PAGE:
Patrick Eddington pointed us toward a report (pdf) released yesterday by the GAO. The report is titled “Afghanistan Security: Long-standing Challenges May Affect Progress and Sustainment of Afghan National Security Forces”. GAO describes their reasons for the report (which is also Congressional testimony):
This testimony discusses findings from GAO reports and ongoing work that cover (1) progress reported and tools used to assess ANSF capability, (2) challenges affecting the development of capable ANSF, and (3) use of U.S. Security Force Assistance Advisory Teams to advise and assist ANSF.
The report does a very good job of catching the Defense Department redefining the highest category of ANSF capability in order to claim progress in the percentage of units that have achieved the highest level. However, as Eddington pointed out in his tweet, GAO falls far short of its second goal of enumerating the “challenges affecting the development of capable ANSF”, as the report is entirely silent on the two biggest hurdles faced: defections and green on blue killings.
Here is Reuters’ Missy Ryan describing the use of changed descriptors to claim progress:
The Pentagon’s decision to change the standards used to grade the success of Afghan police and soldiers, who are a centerpiece of U.S. strategy for smoothly exiting the war in Afghanistan, helped it present a positive picture of those forces’ abilities, a U.S. government watchdog reported on Tuesday.
“These changes … were responsible, in part, for its reported increase in April 2012 of the number of ANSF units rated at the highest level,” the Government Accountability Office said in a new report on Afghan national security forces, known as ANSF.
In a twice-annual report to Congress in April 2012, the Defense Department reported that Afghan police and soldiers “continued to make substantial progress,” classifying 15 out of 219 army units as able to operate ‘independently with assistance’ from foreign advisors. Almost 40 out of 435 police units got the same rating.
And what was the redefinition of terms that was used? Merely a slight change that completely negates its meaning:
“Key definitions used in capability assessments … have changed several times,” the GAO said. Its report said the Pentagon’s highest rating for Afghan forces had changed from ‘independent’ in early 2011 to ‘independent with advisors’ later that year.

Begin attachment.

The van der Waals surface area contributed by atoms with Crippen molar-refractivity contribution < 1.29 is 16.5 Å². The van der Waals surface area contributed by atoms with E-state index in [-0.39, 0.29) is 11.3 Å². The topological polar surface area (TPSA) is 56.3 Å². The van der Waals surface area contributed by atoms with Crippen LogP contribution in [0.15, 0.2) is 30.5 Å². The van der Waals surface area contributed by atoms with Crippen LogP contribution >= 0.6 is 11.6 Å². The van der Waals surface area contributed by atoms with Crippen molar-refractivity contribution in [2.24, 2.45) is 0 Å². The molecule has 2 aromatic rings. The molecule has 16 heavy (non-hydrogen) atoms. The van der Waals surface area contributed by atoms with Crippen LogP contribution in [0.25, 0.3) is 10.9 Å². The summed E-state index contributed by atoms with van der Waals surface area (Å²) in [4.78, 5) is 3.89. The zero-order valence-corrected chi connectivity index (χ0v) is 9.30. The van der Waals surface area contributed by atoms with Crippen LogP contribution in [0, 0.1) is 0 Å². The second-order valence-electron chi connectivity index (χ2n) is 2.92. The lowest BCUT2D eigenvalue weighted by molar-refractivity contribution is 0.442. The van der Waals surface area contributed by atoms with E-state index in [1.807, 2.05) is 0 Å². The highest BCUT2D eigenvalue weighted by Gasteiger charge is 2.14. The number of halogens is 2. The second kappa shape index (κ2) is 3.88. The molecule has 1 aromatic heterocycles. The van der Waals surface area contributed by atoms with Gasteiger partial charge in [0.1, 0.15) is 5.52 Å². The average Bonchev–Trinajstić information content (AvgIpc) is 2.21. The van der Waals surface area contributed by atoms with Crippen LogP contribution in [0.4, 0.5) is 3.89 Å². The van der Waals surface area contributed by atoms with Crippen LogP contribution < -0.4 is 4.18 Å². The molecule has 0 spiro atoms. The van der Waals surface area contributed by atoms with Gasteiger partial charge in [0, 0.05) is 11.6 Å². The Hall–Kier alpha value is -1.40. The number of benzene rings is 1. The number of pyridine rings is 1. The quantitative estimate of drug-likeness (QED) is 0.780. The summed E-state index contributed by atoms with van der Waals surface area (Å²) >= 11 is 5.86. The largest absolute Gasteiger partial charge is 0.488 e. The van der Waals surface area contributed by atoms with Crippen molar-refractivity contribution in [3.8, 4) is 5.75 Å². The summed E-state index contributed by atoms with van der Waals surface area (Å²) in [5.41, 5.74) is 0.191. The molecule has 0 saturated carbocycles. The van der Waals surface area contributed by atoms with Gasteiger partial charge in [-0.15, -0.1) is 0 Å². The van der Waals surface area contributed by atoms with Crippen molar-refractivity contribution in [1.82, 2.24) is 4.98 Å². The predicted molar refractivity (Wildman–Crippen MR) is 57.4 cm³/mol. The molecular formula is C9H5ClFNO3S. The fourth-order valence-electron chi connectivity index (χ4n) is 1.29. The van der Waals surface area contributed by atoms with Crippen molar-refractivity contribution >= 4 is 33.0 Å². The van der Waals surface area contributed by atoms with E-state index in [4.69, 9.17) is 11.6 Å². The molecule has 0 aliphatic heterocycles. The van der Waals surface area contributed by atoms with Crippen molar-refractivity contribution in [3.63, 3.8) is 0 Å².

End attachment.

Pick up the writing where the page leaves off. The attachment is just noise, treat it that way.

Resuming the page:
Gosh, the only way that DoD could show that the ANSF had increased the number of units rated at the highest level of capability was to redefine that highest level of capability. So, instead of “independent”, the most capable units are now “independent with advisors”, which is, you know, NOT independent. That semantic trick is completely in parallel with other Obama administration moves that make the bulk of their agreements regarding Afghanistan into shams that mean essentially the opposite of how they are sold.
Looking more closely at the report, they also lowered the criterion for whether the unit is even intact:
The change to “independent with advisors” also lowered the standard for unit personnel and equipment levels from “not less than 85” to “not less than 75” percent of authorized levels.
Is the lowering of the personnel and equipment levels a direct attempt to cover for defections? After all, even though GAO does not address defections, they are becoming more prominent. On the very day the report was released:
An Afghan police commander and 13 junior officers have joined the Taliban in the western Afghan province of Farah, in what correspondents say could be the biggest defection by police.
They say the commander, named as Mirwais, was in charge of a 20-man checkpoint when he defected on Sunday.
The men are said to have taken heavy weaponry, radios and police vehicles including US-made armoured Humvees.
It’s a good thing the definition of intact unit lowered the requirement for equipment, too, given how it appears to be joining the defectors.
But the situation is much worse than that. Looming much larger than defections to the Taliban are defections that are merely losses of trained personnel. Back in March of last year, Time reported that “the Afghan army loses 32% and the police lose 23% of their personnel to attrition each year.”
As I pointed out on Monday, one of the most recent green on blue killings involved an Afghan policeman turning his weapon on a trainer who was a contractor instead of a member of the military. It appears that there may be an effort on the part of the military to avoid calling this event a true green on blue event because the victim was a contractor instead of military, raising the suggestion that there could be many more such deaths that have been hidden due to this semantic game.
In summary then, while GAO did a good job in exposing one use of semantics by DoD in order to claim progress in ANSF training, they completely missed the huge issues of defections and green on blue killings. For the record, the “challenges” that GAO did find were: 1) Cost to sustain ANSF. 2)Key skill gaps in ANSF. 3) Limited capacity of ministries supporting ANSF.